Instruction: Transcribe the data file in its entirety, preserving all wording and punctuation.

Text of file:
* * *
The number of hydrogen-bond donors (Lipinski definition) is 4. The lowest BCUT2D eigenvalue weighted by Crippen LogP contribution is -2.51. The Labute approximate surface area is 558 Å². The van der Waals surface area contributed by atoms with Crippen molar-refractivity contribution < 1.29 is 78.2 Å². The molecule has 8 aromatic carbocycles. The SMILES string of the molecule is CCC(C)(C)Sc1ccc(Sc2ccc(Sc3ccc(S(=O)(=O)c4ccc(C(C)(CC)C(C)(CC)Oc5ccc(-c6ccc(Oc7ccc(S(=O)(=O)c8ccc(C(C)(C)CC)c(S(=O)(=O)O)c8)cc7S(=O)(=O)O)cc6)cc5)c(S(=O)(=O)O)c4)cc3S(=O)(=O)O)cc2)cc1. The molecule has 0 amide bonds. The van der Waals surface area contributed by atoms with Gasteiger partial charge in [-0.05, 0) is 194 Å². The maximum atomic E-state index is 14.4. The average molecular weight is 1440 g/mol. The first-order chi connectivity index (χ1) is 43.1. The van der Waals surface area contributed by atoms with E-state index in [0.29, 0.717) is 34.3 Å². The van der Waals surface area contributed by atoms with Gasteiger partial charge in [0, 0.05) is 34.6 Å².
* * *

The number of hydrogen-bond donors (Lipinski definition) is 4. The lowest BCUT2D eigenvalue weighted by Crippen LogP contribution is -2.51. The Labute approximate surface area is 558 Å². The van der Waals surface area contributed by atoms with Crippen molar-refractivity contribution < 1.29 is 78.2 Å². The molecule has 8 aromatic carbocycles. The SMILES string of the molecule is CCC(C)(C)Sc1ccc(Sc2ccc(Sc3ccc(S(=O)(=O)c4ccc(C(C)(CC)C(C)(CC)Oc5ccc(-c6ccc(Oc7ccc(S(=O)(=O)c8ccc(C(C)(C)CC)c(S(=O)(=O)O)c8)cc7S(=O)(=O)O)cc6)cc5)c(S(=O)(=O)O)c4)cc3S(=O)(=O)O)cc2)cc1. The molecule has 0 amide bonds. The van der Waals surface area contributed by atoms with Gasteiger partial charge in [-0.05, 0) is 194 Å². The maximum atomic E-state index is 14.4. The average molecular weight is 1440 g/mol. The first-order chi connectivity index (χ1) is 43.1. The van der Waals surface area contributed by atoms with E-state index in [0.29, 0.717) is 34.3 Å². The van der Waals surface area contributed by atoms with Gasteiger partial charge in [0, 0.05) is 34.6 Å².